Newcastle Elementary School fourth-grade teacher Liza Rickey leaves no doubt that part of her teaching philosophy is to challenge her students as much as possible. Read more

Off the Press

November 8, 2011

Christina Lords Press reporter

Lessons in life taught by Mrs. Tinnea

I can’t shake the joy in Katie Tinnea’s voice.

She’s just concluded another successful day with her class full of 6- and 7-year-old first-graders at Newcastle Elementary School.

She sounds bright — smart, yes, but more than that. It’s like she exudes happiness —sunshine, even — over the phone as I make my way through another damp, dreary Issaquah day at the office.

Katie tells me that aside from her self-described No. 1 job of being the best mother she can be to her 14-month-old daughter Kennedy and loving wife to her husband Ryan, the 29-year-old Sammamish resident and Newcastle teacher is living with stage IV colon cancer — the most advanced form of the disease.

Stage IV means her colon cancer has been carried through her lymph system to distant parts of her body, including additional tumors in her liver and spots on her lungs.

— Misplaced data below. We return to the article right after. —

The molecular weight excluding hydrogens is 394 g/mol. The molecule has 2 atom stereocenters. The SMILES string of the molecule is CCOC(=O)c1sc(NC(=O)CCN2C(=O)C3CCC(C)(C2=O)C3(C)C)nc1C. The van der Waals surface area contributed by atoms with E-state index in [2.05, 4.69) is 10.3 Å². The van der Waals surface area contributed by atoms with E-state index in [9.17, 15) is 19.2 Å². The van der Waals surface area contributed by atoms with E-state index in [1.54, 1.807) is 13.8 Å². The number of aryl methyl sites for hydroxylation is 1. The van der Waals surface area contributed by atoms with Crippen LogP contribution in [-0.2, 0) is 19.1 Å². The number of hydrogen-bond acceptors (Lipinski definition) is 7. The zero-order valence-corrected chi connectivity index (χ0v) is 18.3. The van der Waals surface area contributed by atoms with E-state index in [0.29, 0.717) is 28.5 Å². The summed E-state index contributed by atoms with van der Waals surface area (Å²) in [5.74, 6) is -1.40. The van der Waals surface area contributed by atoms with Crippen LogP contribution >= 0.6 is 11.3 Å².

Stage IV means she’ll be on routine maintenance chemotherapy, a treatment once every other week, for the rest of her life.

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Past bond ushers in school renovation projects

August 23, 2011

In February 2006, Issaquah School District voters approved a $241.8 million bond issue to fund new construction and renovations around the district.

Maywood Middle School is being expanded and modernized. sky-pix aerial photography

The schools are following the plan laid out to voters with one exception, according to information on the district website.

In early 2007, the district acted to redirect construction dollars originally earmarked to fund construction of a new middle school, the district’s fifth. Because of changed enrollment and other factors, officials decided, rather than build a new school, they would convert the Pacific Cascade Freshman Campus into a full-blown middle school beginning in fall 2010. As a result, the Issaquah and Skyline high school campuses were revamped to include space for new freshmen.

Funded by that 2006 bond issue, here are some of the projects still under way in the district.

“The biggies are all down on the south end this year,” said Sara Niegowski, district executive director of communications.